Curator Will Pappenheimer chatting with a visitor at “Tunneling.” On view are (clockwise from bottom left) Mark Skwarek & Joseph Hocking’s “the leak in your home town” (2010), Rico Gatson’s “Departure” (2001), and Jen Schwarting’s “double dip (back)” (2010).

Curator and artist Will Pappenheimer’s Tunneling at the underground Bushwick space Famous Accountants is a densely layered show heavy on technology and illusion. While the group exhibition aligns well with the gallery’s affection for mind-altering art, Pappenheimer’s curation fits perfectly into the long narrow space and brings together work that invites you to unpack them visually.

Mark Skwarek & Joseph Hocking’s “the leak in your home town” (2010) in action with the iPhone app (click to enlarge)

One of the most awe-inspiring pieces in the show is Mark Skwarek & Joseph Hocking’s timely “the leak in your home town” (2010). Considered a “logo hack,” the artists have created an iPhone app (not available on iTunes or online yet) that allows users to hold up their iPhone cameras to the BP logo on the floor of the gallery, which is then transformed into a digitalized crude oil spill. It’s a fascinating technological trick and a type of corporate hacking that artists are only starting to experiment with. After my fascination subsided, I felt a sense of concern as I imagined how companies will eventually find ways to hook into the cool factor of these innovations and warp it into yet another means of advertising (think Foursquare).

Luke Murphy’s “Dice Spiral” and “Longest Painting of Death” (no dates) are conceptual video works — the former uses a Geiger counter that transforms what looks like Fiestaware into a trippy pattern generated by the item’s radiation, and the latter renders Albert Pinkham Ryder’s “The Race Track (Death on a Pale Horse)” (c.1896-1908) into a mile of pixels that move along the screen at the pace of the renowned race horse Secretariat. While the art works sound like the stuff of tech geek fantasies, they both work well visually and easily ignite the imagination. Without knowing their inner workings, it was easy to be wow’d by their carefully conceived physical appearance and rhythmic power.

A detail of Tukji Kogo’s “Nonsites” (nd) flash video.

Jen Schwarting’s “double dip (black)” (2010) was another work, though not technology based, that played with your perception and forced you to reconfigure the work mentally to make sense of it all. If the flattened black and white form of Schwarting’s work appears at first like some manner of Op art, on closer inspection you realize they are part of a double parachute, which the artist sees related to the economic recession and the curator thinks may be related to post-9/11 concerns for the safety of skyscraper dwellers. Viewed from above (which is how we see it in the gallery), the parachute takes on another character, and I imagined them as the psychedelic headlights of some distant car zooming towards me.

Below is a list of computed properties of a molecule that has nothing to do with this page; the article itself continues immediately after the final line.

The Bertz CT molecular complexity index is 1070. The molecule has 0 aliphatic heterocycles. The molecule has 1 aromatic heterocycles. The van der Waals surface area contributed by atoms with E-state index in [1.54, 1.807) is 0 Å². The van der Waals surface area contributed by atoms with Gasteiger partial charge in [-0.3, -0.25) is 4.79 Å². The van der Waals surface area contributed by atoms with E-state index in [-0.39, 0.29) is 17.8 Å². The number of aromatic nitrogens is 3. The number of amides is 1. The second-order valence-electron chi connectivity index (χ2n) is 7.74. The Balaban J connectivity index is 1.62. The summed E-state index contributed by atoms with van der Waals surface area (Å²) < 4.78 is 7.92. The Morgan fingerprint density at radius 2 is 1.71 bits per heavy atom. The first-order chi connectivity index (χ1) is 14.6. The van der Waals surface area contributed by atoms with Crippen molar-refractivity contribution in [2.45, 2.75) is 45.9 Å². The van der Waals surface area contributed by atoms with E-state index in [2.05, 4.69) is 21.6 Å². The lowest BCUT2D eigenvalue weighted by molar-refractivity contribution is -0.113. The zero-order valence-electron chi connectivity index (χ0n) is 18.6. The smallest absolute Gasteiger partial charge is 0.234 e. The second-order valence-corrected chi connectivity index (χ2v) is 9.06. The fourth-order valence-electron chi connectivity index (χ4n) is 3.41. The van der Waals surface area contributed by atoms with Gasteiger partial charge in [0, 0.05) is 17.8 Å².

Walking through Tunneling, you are very conscious of your shifting perspective, whether it is with Susanna Starr’s layered plastic wall reliefs, “Untitled (Twirling)” (2010), or Tukji Kogo’s blossoming “Nonsites” (nd) videos, your eyes are eternally alert as you expect new visual transformations to reveal themselves.

A view of “Tunneling” at Famous Accountants. (image via

Pappenheimer’s own contribution to the show is as part of the Virta-Flaneurazine group, which created a script in Second Life that mimicks the effects of a hallucinatory drug. He has created a 12-minute video, “Side Effects” (2010), for the show that documents “patient” trips in Second Life. The group has organized clinics, where they invite people to “take” the script/drug and travel around the virtual planet “high.” The result is that patients loose control of their avatars and experience the effects in-world. The only differences between this virtual simulation and the real thing is its legality, the hangover, the duration, the scale of the hallucinations, and the fact that other Second Life avatars can see your trip — if only real life were more like virtual worlds. Like Skwarek & Hocking’s work, this piece is really exciting for the possibilities it suggests.

What binds the works in Tunneling together is a fascination with layers of reality and fiction. These are not fast works that can be judged by a first reaction and each piece requires you to visually sift through its layers until its inner workings or overarching themes are revealed. The trip is worth the time, though you only have two days left.

Tunneling is curated by Will Pappenheimer and is on view at Famous Accountants (until Sunday, September 4). It features the work of Rico Gatson, Meg Hitchcock, Cooper Holoweski, Takuji Kogo, Luke Murphy, Irvin Morazen, Jen Schwarting, Mark Skwarek and Joseph Hocking, Susanna Starr, and Virta-Flaneurazine. There is a closing party tomorrow night, Saturday, September 4 from 6 – 9 pm.

If you can’t make it IRL, check out James Kalm’s excellent video of the show (below), which includes a tour with the curator, or you can check out my photo set here:

YouTube video

Hrag Vartanian is editor-in-chief and co-founder of Hyperallergic.

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